appearance for the Hammers and was released in 2003, after spending the season on loan at Swansea, who at the time were in the ‘Third Division’ fighting to stay in the Football League. Swansea signed him on a full time contract after his loan and he worked his way up with the Swans to the Championship, where he also spent a season with Sheffield United and is now playing in the Premier League, in a side who have been praised for their style and philosophy of football. Brendan Rodgers’ side have been a breath of fresh air in the Premier League, playing with style and elegance while showing many top sides the movement of modern football.
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Swansea’s little man is only 5 foot 5 inches, however he has controlled the midfield for Swansea this season alongside young Joe Allen (who is only an inch taller than Britton). The midfield maestro was revealed to be the world’s best passer, with a pass completion rate of 93.3%, which is a better pass completion rate than Xavi Hernandez. The defensive midfielder, playing in the ‘pivot’ role as it is known in Spain (the holding midfielder who receives the ball in space in front of the defensive line and dictates play) has been the heart of the Swansea team this season, who have had a very successful campaign, beating teams such as Arsenal and Manchester City, not to mention enlightening the Premier League with their attacking and expressive football. It is not surprising that many people have called for Britton to figure in the England side for this year’s European Championship.
Britton epitomises the evolution of football. Luckily for Britton, he is part of a team which is playing a brand of football which suits him perfectly. Swansea’s ‘Tika Taka’ style (if you are not familiar with Tika Taka, may I suggest reading the ‘Death of the Target Man’ articles) utilises Britton’s passing ability and mental strengths. Football is becoming a game which is no longer dominated by the big, strong and tall players, but the little men, who think quick and act quick. Football has been taken over by the little guys, whose technical abilities beat strength and power and Britton has been a general in this football movement here in England.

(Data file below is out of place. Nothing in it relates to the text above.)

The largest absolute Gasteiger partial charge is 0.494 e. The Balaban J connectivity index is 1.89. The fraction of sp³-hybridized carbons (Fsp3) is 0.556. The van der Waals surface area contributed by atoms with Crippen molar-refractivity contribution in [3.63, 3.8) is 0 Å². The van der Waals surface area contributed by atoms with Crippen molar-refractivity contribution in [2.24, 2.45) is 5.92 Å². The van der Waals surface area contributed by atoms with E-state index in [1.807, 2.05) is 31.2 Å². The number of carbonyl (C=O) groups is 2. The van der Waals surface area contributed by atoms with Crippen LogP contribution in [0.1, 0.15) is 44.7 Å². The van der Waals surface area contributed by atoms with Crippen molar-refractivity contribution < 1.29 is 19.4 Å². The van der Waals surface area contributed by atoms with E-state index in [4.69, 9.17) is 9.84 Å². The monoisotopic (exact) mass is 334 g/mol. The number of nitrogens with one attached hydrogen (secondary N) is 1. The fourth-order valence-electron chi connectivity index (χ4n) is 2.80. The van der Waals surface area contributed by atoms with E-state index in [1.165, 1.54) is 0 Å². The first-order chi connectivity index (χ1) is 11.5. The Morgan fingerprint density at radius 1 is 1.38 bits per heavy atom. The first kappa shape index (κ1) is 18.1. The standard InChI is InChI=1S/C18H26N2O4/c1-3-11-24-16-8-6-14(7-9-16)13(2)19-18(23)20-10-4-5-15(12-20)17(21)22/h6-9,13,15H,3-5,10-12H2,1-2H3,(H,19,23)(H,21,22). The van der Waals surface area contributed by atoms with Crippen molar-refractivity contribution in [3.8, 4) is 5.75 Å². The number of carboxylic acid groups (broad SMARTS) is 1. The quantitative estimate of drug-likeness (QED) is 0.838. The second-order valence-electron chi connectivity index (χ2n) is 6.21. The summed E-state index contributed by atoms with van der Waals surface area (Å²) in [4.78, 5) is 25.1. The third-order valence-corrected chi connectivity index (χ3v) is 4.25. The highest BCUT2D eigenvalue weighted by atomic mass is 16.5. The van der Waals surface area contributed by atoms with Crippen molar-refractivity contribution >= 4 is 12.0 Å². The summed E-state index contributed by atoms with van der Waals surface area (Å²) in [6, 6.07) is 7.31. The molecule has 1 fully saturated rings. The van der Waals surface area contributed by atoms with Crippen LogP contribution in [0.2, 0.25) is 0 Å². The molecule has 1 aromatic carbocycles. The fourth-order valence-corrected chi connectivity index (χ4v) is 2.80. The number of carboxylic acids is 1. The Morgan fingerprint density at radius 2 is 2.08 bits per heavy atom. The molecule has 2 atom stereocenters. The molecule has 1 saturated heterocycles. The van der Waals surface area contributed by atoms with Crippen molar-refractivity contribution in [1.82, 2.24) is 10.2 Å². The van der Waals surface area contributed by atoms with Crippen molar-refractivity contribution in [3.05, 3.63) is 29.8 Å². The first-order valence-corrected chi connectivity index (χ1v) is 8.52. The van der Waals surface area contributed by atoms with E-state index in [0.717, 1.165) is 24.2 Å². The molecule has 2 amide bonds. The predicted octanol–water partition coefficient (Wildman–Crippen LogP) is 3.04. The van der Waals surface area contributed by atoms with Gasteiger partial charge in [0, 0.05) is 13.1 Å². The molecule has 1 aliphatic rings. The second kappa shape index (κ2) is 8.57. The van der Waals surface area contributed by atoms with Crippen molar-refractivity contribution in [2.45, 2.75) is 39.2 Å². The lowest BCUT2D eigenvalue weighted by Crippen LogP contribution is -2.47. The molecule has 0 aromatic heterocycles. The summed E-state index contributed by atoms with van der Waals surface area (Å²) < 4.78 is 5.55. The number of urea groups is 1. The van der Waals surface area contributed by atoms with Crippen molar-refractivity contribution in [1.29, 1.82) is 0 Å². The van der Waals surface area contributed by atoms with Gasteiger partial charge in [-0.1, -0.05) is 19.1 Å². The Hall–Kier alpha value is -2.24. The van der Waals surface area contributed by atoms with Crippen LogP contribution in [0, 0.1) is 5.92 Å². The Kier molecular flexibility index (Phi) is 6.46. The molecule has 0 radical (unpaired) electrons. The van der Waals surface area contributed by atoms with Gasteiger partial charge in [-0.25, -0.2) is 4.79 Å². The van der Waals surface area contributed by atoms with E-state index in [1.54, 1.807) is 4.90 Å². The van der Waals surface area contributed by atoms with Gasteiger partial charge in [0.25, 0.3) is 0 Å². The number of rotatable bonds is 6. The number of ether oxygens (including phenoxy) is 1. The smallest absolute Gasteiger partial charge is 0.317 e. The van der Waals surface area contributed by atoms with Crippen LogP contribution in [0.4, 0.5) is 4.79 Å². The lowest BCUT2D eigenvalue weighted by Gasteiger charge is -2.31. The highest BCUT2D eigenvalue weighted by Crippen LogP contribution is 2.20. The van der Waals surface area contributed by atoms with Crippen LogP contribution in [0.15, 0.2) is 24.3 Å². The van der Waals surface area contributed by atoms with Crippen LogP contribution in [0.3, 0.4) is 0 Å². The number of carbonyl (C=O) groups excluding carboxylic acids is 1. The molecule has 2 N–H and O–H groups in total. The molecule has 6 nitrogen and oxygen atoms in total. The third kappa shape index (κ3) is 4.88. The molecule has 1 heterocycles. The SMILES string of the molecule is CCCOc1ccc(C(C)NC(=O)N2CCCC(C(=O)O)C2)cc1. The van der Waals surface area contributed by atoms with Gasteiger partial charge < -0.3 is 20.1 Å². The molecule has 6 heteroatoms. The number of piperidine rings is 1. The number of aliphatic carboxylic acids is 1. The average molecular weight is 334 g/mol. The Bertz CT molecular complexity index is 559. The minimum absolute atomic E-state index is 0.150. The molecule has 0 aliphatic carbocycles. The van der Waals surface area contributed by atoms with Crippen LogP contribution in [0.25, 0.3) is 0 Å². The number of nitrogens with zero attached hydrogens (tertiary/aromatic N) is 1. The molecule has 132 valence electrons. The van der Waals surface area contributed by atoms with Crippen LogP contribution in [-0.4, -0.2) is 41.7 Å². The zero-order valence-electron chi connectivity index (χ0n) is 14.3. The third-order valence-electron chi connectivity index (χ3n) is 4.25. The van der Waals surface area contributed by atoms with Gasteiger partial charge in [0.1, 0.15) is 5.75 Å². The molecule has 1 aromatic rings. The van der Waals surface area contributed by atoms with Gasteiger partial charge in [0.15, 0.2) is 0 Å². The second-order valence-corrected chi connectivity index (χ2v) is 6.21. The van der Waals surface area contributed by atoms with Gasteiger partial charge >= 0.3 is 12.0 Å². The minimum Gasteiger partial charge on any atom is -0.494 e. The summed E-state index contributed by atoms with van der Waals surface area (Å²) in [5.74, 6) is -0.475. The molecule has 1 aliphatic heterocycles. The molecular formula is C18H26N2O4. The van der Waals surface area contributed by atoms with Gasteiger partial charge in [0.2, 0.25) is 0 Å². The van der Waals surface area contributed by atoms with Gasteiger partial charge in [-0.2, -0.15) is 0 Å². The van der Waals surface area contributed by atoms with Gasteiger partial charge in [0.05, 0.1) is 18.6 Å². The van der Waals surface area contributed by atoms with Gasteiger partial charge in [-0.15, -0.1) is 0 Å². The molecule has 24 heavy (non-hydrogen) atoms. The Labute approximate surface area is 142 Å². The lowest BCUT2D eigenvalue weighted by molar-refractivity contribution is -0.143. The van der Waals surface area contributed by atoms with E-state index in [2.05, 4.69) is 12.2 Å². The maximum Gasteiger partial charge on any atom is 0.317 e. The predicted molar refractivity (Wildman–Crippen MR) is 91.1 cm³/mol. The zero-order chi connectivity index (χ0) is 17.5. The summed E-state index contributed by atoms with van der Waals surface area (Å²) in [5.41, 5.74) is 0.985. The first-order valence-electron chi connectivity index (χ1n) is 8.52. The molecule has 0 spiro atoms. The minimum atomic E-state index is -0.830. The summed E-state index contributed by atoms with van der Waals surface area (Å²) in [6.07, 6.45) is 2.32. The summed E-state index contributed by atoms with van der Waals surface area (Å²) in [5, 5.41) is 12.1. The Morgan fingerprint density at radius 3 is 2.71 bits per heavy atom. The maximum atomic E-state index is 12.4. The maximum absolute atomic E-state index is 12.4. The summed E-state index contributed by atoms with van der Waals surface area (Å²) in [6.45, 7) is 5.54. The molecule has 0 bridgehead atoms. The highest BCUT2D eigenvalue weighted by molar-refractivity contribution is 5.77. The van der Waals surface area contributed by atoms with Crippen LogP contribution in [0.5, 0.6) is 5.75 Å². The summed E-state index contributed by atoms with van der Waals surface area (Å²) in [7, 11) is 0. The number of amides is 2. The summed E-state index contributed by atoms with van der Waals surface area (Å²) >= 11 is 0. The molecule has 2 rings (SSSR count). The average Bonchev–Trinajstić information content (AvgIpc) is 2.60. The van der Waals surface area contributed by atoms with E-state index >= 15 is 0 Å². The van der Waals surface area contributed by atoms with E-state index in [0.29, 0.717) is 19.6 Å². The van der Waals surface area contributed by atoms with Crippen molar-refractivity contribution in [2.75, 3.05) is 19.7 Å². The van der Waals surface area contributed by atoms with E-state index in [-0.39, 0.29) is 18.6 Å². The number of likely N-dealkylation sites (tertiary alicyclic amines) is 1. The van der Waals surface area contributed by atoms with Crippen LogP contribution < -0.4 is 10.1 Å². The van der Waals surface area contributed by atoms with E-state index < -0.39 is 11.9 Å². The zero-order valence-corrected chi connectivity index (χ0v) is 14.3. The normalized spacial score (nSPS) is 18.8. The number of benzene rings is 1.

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In my view, Swansea’s Mr. Reliable is exactly what we are missing. During the January transfer window, Swansea signed Gylfi Sigurdsson on loan from Hoffenheim. The Icelandic attacking midfielder has been a revelation for the Swans, scoring 5 goals and providing 2 assists. Sigurdsson has been able to shine in an attacking role because Britton has been playing so well in the ‘pivote’ role, recycling possession quickly and simply. Britton plays like a modern day Pep Guardiola. He reads the game exceptionally well, moves the ball quickly and hardly ever misplaces a pass. He isn’t a hard-tackling machine, but his anticipation makes up for this and he has dominated games against
world-class midfielders. The way that he takes hold of the ball and dictates the play from midfield is what we have been missing this season, partly to do with the tactics, but also partly to do with the
lack of a creative midfielder.
So why did we let him go? It seems to be that the recent football revolution came a bit too late for Britton regarding his West Ham career. Maybe he was judged to be too small, or didn’t perform well enough during his time at West Ham to earn a place in the first team. Whatever the reason is, letting him go was a mistake.
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